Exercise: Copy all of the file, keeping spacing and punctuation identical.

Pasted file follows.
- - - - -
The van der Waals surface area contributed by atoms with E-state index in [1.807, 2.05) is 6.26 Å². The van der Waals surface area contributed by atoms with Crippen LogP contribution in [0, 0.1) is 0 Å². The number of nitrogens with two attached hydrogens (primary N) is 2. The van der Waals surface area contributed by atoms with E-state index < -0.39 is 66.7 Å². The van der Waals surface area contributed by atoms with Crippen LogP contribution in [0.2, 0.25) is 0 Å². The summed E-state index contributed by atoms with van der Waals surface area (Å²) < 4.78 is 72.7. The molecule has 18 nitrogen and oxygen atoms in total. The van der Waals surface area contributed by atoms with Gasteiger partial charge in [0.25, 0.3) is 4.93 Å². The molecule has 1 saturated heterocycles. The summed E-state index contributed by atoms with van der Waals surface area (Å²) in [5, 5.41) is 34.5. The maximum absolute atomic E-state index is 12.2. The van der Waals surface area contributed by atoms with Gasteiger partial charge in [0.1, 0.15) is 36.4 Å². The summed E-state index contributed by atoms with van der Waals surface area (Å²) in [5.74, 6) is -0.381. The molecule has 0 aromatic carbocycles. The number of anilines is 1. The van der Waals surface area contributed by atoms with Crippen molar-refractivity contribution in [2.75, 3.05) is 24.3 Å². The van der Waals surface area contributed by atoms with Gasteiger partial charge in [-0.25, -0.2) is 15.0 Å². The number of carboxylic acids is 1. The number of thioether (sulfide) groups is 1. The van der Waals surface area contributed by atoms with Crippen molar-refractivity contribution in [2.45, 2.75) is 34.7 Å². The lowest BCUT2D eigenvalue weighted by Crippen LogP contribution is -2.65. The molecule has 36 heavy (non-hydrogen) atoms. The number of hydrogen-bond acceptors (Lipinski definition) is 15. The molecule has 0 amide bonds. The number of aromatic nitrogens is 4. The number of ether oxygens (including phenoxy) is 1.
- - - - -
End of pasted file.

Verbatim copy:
The van der Waals surface area contributed by atoms with E-state index in [1.807, 2.05) is 6.26 Å². The van der Waals surface area contributed by atoms with Crippen LogP contribution in [0, 0.1) is 0 Å². The number of nitrogens with two attached hydrogens (primary N) is 2. The van der Waals surface area contributed by atoms with E-state index < -0.39 is 66.7 Å². The van der Waals surface area contributed by atoms with Crippen LogP contribution in [0.2, 0.25) is 0 Å². The summed E-state index contributed by atoms with van der Waals surface area (Å²) < 4.78 is 72.7. The molecule has 18 nitrogen and oxygen atoms in total. The van der Waals surface area contributed by atoms with Gasteiger partial charge in [0.25, 0.3) is 4.93 Å². The molecule has 1 saturated heterocycles. The summed E-state index contributed by atoms with van der Waals surface area (Å²) in [5, 5.41) is 34.5. The maximum absolute atomic E-state index is 12.2. The van der Waals surface area contributed by atoms with Gasteiger partial charge in [0.1, 0.15) is 36.4 Å². The summed E-state index contributed by atoms with van der Waals surface area (Å²) in [5.74, 6) is -0.381. The molecule has 0 aromatic carbocycles. The number of anilines is 1. The van der Waals surface area contributed by atoms with Crippen molar-refractivity contribution in [2.75, 3.05) is 24.3 Å². The van der Waals surface area contributed by atoms with Gasteiger partial charge in [-0.25, -0.2) is 15.0 Å². The number of carboxylic acids is 1. The number of thioether (sulfide) groups is 1. The van der Waals surface area contributed by atoms with Crippen molar-refractivity contribution in [2.45, 2.75) is 34.7 Å². The lowest BCUT2D eigenvalue weighted by Crippen LogP contribution is -2.65. The molecule has 36 heavy (non-hydrogen) atoms. The number of hydrogen-bond acceptors (Lipinski definition) is 15. The molecule has 0 amide bonds. The number of aromatic nitrogens is 4. The number of ether oxygens (including phenoxy) is 1.